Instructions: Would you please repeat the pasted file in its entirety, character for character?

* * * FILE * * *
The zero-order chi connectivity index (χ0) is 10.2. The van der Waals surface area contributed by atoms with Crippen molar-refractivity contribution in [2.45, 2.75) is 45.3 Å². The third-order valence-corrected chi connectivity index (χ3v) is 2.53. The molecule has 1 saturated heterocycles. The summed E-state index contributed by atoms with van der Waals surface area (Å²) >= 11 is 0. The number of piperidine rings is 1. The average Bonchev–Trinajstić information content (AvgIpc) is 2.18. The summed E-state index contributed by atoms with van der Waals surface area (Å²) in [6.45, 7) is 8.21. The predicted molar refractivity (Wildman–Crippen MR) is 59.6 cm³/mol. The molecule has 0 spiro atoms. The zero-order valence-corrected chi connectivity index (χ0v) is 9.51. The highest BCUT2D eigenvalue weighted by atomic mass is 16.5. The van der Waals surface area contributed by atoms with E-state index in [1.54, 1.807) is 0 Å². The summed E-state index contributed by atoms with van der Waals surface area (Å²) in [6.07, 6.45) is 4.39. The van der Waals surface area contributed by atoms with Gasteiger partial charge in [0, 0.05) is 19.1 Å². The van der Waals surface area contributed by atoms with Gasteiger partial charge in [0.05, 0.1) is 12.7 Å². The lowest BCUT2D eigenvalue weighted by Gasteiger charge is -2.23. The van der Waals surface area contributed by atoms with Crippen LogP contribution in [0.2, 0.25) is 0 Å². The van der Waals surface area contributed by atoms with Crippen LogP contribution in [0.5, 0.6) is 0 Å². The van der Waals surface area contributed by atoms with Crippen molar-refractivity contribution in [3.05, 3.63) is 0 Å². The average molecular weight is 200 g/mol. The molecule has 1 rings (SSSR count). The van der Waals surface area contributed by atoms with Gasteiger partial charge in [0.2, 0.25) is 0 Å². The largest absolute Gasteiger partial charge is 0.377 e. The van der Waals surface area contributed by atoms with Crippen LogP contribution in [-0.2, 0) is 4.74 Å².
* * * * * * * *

The zero-order chi connectivity index (χ0) is 10.2. The van der Waals surface area contributed by atoms with Crippen molar-refractivity contribution in [2.45, 2.75) is 45.3 Å². The third-order valence-corrected chi connectivity index (χ3v) is 2.53. The molecule has 1 saturated heterocycles. The summed E-state index contributed by atoms with van der Waals surface area (Å²) >= 11 is 0. The number of piperidine rings is 1. The average Bonchev–Trinajstić information content (AvgIpc) is 2.18. The summed E-state index contributed by atoms with van der Waals surface area (Å²) in [6.45, 7) is 8.21. The predicted molar refractivity (Wildman–Crippen MR) is 59.6 cm³/mol. The molecule has 0 spiro atoms. The zero-order valence-corrected chi connectivity index (χ0v) is 9.51. The highest BCUT2D eigenvalue weighted by atomic mass is 16.5. The van der Waals surface area contributed by atoms with E-state index in [1.54, 1.807) is 0 Å². The summed E-state index contributed by atoms with van der Waals surface area (Å²) in [6.07, 6.45) is 4.39. The van der Waals surface area contributed by atoms with Gasteiger partial charge in [0, 0.05) is 19.1 Å². The van der Waals surface area contributed by atoms with Gasteiger partial charge in [0.05, 0.1) is 12.7 Å². The lowest BCUT2D eigenvalue weighted by Gasteiger charge is -2.23. The van der Waals surface area contributed by atoms with Crippen LogP contribution in [0.2, 0.25) is 0 Å². The van der Waals surface area contributed by atoms with Crippen LogP contribution in [0.5, 0.6) is 0 Å². The van der Waals surface area contributed by atoms with Crippen molar-refractivity contribution in [3.05, 3.63) is 0 Å². The average molecular weight is 200 g/mol. The molecule has 1 rings (SSSR count). The van der Waals surface area contributed by atoms with Gasteiger partial charge in [0.2, 0.25) is 0 Å². The largest absolute Gasteiger partial charge is 0.377 e. The van der Waals surface area contributed by atoms with Crippen LogP contribution in [-0.2, 0) is 4.74 Å².